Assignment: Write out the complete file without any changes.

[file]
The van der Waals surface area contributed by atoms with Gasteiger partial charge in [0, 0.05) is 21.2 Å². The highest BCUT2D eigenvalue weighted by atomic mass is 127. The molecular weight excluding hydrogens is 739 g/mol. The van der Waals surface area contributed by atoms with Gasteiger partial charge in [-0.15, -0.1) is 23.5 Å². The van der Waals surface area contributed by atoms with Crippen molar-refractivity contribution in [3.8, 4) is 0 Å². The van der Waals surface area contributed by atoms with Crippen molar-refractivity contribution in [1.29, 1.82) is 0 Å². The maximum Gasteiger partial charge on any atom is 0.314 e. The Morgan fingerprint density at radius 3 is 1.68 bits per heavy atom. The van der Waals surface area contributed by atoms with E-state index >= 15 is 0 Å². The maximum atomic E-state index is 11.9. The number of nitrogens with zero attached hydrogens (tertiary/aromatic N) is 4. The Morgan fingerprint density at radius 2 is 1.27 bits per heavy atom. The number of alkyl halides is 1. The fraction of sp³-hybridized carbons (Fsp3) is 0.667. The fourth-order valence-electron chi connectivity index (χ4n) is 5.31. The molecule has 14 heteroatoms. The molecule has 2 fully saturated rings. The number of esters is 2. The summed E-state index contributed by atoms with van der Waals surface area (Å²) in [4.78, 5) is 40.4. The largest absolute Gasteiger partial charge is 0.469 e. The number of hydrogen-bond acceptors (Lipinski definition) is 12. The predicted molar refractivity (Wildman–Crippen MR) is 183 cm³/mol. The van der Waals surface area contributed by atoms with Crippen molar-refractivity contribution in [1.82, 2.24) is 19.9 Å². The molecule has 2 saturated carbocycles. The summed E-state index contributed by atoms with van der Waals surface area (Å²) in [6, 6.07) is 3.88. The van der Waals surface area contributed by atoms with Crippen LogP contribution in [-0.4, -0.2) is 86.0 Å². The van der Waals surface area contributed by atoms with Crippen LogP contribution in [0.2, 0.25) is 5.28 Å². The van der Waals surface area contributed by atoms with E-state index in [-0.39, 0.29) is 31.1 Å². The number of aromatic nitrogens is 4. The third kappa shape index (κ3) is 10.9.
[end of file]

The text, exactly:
The van der Waals surface area contributed by atoms with Gasteiger partial charge in [0, 0.05) is 21.2 Å². The highest BCUT2D eigenvalue weighted by atomic mass is 127. The molecular weight excluding hydrogens is 739 g/mol. The van der Waals surface area contributed by atoms with Gasteiger partial charge in [-0.15, -0.1) is 23.5 Å². The van der Waals surface area contributed by atoms with Crippen molar-refractivity contribution in [3.8, 4) is 0 Å². The van der Waals surface area contributed by atoms with Crippen molar-refractivity contribution in [1.29, 1.82) is 0 Å². The maximum Gasteiger partial charge on any atom is 0.314 e. The Morgan fingerprint density at radius 3 is 1.68 bits per heavy atom. The van der Waals surface area contributed by atoms with E-state index >= 15 is 0 Å². The maximum atomic E-state index is 11.9. The number of nitrogens with zero attached hydrogens (tertiary/aromatic N) is 4. The Morgan fingerprint density at radius 2 is 1.27 bits per heavy atom. The number of alkyl halides is 1. The fraction of sp³-hybridized carbons (Fsp3) is 0.667. The fourth-order valence-electron chi connectivity index (χ4n) is 5.31. The molecule has 14 heteroatoms. The molecule has 2 fully saturated rings. The number of esters is 2. The summed E-state index contributed by atoms with van der Waals surface area (Å²) in [4.78, 5) is 40.4. The largest absolute Gasteiger partial charge is 0.469 e. The number of hydrogen-bond acceptors (Lipinski definition) is 12. The predicted molar refractivity (Wildman–Crippen MR) is 183 cm³/mol. The van der Waals surface area contributed by atoms with Crippen molar-refractivity contribution in [1.82, 2.24) is 19.9 Å². The molecule has 2 saturated carbocycles. The summed E-state index contributed by atoms with van der Waals surface area (Å²) in [6, 6.07) is 3.88. The van der Waals surface area contributed by atoms with Crippen LogP contribution in [-0.4, -0.2) is 86.0 Å². The van der Waals surface area contributed by atoms with Crippen LogP contribution in [0.2, 0.25) is 5.28 Å². The van der Waals surface area contributed by atoms with E-state index in [-0.39, 0.29) is 31.1 Å². The number of aromatic nitrogens is 4. The third kappa shape index (κ3) is 10.9.